16th Nov 2009: Vet shaving the hair in preparation for injections.

Treatment: “the Vet suggested cortisone injections which are basically steroids injected into sacroiliac area in between tendons, soft tissue and joint. Their role is to kill the inflammation and pain and help the healing process. It seems that even if he was taken to the clinic for bone scan to fully confirm the severity of the problem, the first thing that is being done now in cases like his is to inject anyway.

Injections are basically both the treatment and diagnostic tool in one. If the horse improves, it definitely has sacroiliac strain/disease/problem whatever you want to call it. If it doesn’t then the bone scan is the only way to take diagnosis further.
So we went with injections.
However, they are steroids…and some horses might develop laminitis due to injections. That and various allergic reactions too.”


Post-Injections rehabilitation: 

After box rest and slow process of bringing Kingsley to the point when I was able to work him for 17 minutes in walk under saddle, he began movement therapy which involved the tapes. At that time, he had about 80% less of reaction to palpation in SI (sacroiliac) region, stopped moving very wide in front and started transferring weight more evenly through both hindlegs.
When I first saw the physiotherapist applying the tapes I admit to thinking no way this would work.
This is what I wrote in his diary on 18th January 2010: “The moment I got on and started walking I could tell something was different. He was even in my both reins and actually taking the contact which he avoided so far. At first I thought it was because he was getting stronger in general and as he had been ridden in rounder frame for the last 7 sessions and he was getting the idea.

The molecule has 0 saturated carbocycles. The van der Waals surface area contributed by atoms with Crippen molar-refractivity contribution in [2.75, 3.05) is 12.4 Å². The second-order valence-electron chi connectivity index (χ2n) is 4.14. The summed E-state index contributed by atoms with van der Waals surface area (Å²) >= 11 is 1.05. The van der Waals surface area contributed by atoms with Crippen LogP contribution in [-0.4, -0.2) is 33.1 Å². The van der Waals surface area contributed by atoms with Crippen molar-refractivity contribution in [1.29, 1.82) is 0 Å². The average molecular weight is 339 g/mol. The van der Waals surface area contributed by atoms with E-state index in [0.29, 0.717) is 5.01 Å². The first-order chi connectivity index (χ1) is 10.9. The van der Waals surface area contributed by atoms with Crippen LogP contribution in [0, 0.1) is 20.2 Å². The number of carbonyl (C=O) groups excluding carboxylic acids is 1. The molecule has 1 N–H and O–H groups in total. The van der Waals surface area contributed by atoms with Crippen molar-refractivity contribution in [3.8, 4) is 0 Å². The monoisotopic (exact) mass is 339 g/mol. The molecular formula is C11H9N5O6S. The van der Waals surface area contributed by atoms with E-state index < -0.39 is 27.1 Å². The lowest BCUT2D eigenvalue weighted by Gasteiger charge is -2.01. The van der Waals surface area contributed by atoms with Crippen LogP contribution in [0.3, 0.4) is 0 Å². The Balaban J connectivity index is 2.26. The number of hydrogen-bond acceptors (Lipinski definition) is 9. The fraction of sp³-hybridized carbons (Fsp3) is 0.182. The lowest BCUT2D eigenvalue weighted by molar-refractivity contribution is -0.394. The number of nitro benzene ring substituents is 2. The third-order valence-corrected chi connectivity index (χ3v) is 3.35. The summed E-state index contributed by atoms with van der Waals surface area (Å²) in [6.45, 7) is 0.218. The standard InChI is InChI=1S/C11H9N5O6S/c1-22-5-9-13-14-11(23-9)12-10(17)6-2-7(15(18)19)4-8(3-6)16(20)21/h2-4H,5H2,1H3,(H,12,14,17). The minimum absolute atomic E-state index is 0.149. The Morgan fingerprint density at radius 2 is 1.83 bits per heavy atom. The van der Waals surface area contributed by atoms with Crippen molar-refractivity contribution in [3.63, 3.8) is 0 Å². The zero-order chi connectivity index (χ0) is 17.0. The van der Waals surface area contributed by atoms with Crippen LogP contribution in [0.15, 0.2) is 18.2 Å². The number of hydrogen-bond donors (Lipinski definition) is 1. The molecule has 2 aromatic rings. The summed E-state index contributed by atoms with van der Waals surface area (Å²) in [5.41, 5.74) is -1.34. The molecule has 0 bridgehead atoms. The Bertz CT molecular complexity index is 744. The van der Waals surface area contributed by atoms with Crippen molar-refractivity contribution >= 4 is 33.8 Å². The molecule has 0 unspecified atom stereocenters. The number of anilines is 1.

However, the moment we took the tape off he immediately felt more wobbly and less coordinated, light (behind the bit) in the hand and harder to keep straight.
The difference was so pronounced I am converted to using it.
The idea behind it is that it stimulates the neuro perception and it makes the horse more aware of his muscles. In effect he is using them properly which in turn helps him move straighter.”
Below is an old footage (I wasn’t using You Tube regularly yet! ) of low quality but good enough to show some steps. I was taking short clips of him regularly because with rehabilitating complex cases you can’t always count on your memory or feel. 

VIDEO 2 below shows his tendency to very wiggly, crooked steps upon losing balance. He always felt like a water bed to ride, never quite solid underneath you as if some structure just didn’t support his spine well. I could liken it to walking across a rope bridge with some ropes cut off – it was there, it was “working” but you could never predict how the next step would feel like.

Wiggly moment

Amazingly, that change I noticed with those tapes was as if someone connected some cut ropes back together giving a much more regular, stronger, less wobbly feel of his back.

I can honestly say I found the tapes surprisingly beneficial but had one (huge) problem with them -as we extended our working time they just would not stay on.

All articles I was able to find online at the time where about human use on hairless skin 😉 I guess one solution could have been to clip him with very close contact clippers and I can’t remember why we didn’t. I do remember, however, that the tape was expensive and it didn’t take long to go through a roll. There was no way to re-use the strips as they would not stick the second time. Although at first the results were really encouraging, the effects plateaued after about a month.

The tapes I see used on horses now seem to stay on very well, I don’t know whether the material is slightly different or whether it’s an altogether different product to the one we had at the time.

kinesiotape 1
This site is pretty informative with video introduction to kinesio taping – just click on the image to go to the website.

If I had an access to the tape that actually stays on during movement for longer than 15 minutes I would definitely be trying it as part of rehabilitation programme.

Have you ever tried it yourself or on your horse?